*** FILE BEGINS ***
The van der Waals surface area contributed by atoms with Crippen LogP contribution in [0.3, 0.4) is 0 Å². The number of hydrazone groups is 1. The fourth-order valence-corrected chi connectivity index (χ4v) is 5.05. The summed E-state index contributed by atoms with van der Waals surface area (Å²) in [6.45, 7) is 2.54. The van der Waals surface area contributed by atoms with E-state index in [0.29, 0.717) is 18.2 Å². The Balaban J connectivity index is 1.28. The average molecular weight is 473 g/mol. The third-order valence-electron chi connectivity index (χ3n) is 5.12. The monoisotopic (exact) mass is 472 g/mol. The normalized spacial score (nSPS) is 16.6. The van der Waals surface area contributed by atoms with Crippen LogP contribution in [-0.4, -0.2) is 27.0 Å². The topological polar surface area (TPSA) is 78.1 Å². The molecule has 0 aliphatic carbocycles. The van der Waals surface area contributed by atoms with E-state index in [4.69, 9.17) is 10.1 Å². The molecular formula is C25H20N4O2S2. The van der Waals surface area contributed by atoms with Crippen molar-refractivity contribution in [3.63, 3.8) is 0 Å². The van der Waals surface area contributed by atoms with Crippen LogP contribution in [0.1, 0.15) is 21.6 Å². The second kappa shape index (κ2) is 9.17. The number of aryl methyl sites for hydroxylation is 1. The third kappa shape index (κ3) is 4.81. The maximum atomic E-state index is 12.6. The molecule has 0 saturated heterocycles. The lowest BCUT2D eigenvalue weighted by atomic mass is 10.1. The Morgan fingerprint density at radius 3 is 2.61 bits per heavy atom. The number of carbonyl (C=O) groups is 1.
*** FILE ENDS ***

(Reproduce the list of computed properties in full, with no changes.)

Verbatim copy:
The van der Waals surface area contributed by atoms with Crippen LogP contribution in [0.3, 0.4) is 0 Å². The number of hydrazone groups is 1. The fourth-order valence-corrected chi connectivity index (χ4v) is 5.05. The summed E-state index contributed by atoms with van der Waals surface area (Å²) in [6.45, 7) is 2.54. The van der Waals surface area contributed by atoms with E-state index in [0.29, 0.717) is 18.2 Å². The Balaban J connectivity index is 1.28. The average molecular weight is 473 g/mol. The third-order valence-electron chi connectivity index (χ3n) is 5.12. The monoisotopic (exact) mass is 472 g/mol. The normalized spacial score (nSPS) is 16.6. The van der Waals surface area contributed by atoms with Crippen LogP contribution in [-0.4, -0.2) is 27.0 Å². The topological polar surface area (TPSA) is 78.1 Å². The molecule has 0 aliphatic carbocycles. The van der Waals surface area contributed by atoms with E-state index in [4.69, 9.17) is 10.1 Å². The molecular formula is C25H20N4O2S2. The van der Waals surface area contributed by atoms with Crippen molar-refractivity contribution in [3.63, 3.8) is 0 Å². The van der Waals surface area contributed by atoms with Crippen LogP contribution in [0.1, 0.15) is 21.6 Å². The second kappa shape index (κ2) is 9.17. The number of aryl methyl sites for hydroxylation is 1. The third kappa shape index (κ3) is 4.81. The maximum atomic E-state index is 12.6. The molecule has 0 saturated heterocycles. The lowest BCUT2D eigenvalue weighted by atomic mass is 10.1. The Morgan fingerprint density at radius 3 is 2.61 bits per heavy atom. The number of carbonyl (C=O) groups is 1.